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RB_Medical_Class_3.JPGCalifornia Community Colleges Chancellor Brice Harris debuted a new tool Wednesday that students can use to scope out potential earnings for their course of study.

Salary Surfer lets users search through the median salary for community college graduates two years before, two years after and five years after completing a degree or certificate program. The data covers 179 community college programs and breaks down the colleges that offer each program.

While Salary Surfer caters primarily to current and prospective students who want to look at a specific course of study, Harris said the tool also could help counselors, college directors and policy-makers determine which courses are the most viable.

One of the highest earning programs include a one-year certificate in electrical systems and power transmission at a median salary of $123,174 five years after graduation. Certificate earners in this subject netted higher median salaries than students who earn the corresponding degree, according to the website.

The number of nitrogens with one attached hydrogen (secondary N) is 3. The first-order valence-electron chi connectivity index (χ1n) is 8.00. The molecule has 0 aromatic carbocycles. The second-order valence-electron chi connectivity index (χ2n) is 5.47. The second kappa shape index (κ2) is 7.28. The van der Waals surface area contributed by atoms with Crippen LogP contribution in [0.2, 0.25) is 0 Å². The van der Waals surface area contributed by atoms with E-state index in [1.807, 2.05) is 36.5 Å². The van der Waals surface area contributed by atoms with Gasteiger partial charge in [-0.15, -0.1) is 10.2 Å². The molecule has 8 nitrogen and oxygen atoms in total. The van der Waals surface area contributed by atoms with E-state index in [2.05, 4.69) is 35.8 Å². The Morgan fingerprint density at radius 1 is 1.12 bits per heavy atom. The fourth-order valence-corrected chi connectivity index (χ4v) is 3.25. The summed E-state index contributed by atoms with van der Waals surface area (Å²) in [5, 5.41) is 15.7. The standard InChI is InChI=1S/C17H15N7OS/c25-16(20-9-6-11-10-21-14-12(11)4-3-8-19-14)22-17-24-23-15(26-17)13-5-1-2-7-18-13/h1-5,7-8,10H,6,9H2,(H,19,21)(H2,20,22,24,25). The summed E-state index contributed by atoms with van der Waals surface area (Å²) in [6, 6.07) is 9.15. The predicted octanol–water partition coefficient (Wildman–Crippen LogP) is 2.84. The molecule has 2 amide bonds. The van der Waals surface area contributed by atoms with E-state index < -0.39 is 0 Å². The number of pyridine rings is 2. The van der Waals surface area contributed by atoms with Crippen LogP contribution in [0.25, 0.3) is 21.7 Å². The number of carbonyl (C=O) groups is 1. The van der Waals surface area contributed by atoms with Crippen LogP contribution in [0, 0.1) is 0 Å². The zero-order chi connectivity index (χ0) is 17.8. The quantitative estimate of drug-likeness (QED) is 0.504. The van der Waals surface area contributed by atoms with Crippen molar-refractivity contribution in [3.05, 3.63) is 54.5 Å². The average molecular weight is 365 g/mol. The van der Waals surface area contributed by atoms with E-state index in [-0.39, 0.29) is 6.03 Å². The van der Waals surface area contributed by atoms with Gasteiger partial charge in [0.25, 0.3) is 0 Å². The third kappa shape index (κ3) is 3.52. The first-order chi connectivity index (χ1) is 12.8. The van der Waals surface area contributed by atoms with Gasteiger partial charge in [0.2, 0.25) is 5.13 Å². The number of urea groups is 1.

Programs with lower earnings include the film production degree and the journalism degree, with median salaries five years out at $10,931 and $17,347, respectively. Holders of psychology degrees and special education certificates also reported earnings at the low end of the scale.

The website also offers several trends about the overall earnings of community college graduates.

Students who complete an associate degree typically double their income, according to Harris. Nearly 45 percent of them earn more than $54,000 five years after graduation, and about a quarter of students' wages total more than $77,000 five years down the road.

The results for students with degrees in vocational subjects are even more promising -- the median annual wage for those students hits $61,600, beating the average Californian's earnings by more than $10,000.

Overall, Harris said Salary Surfer shows the "great return on the investment for all of the time and effort of our students."

PHOTO: A student takes notes during a Medical Language class at Folsom Lake College in Folsom on Nov. 25, 2009. Students take the class as part of a job-training program to teach them how to become phlebotomists. The Sacramento Bee/ Randall Benton.



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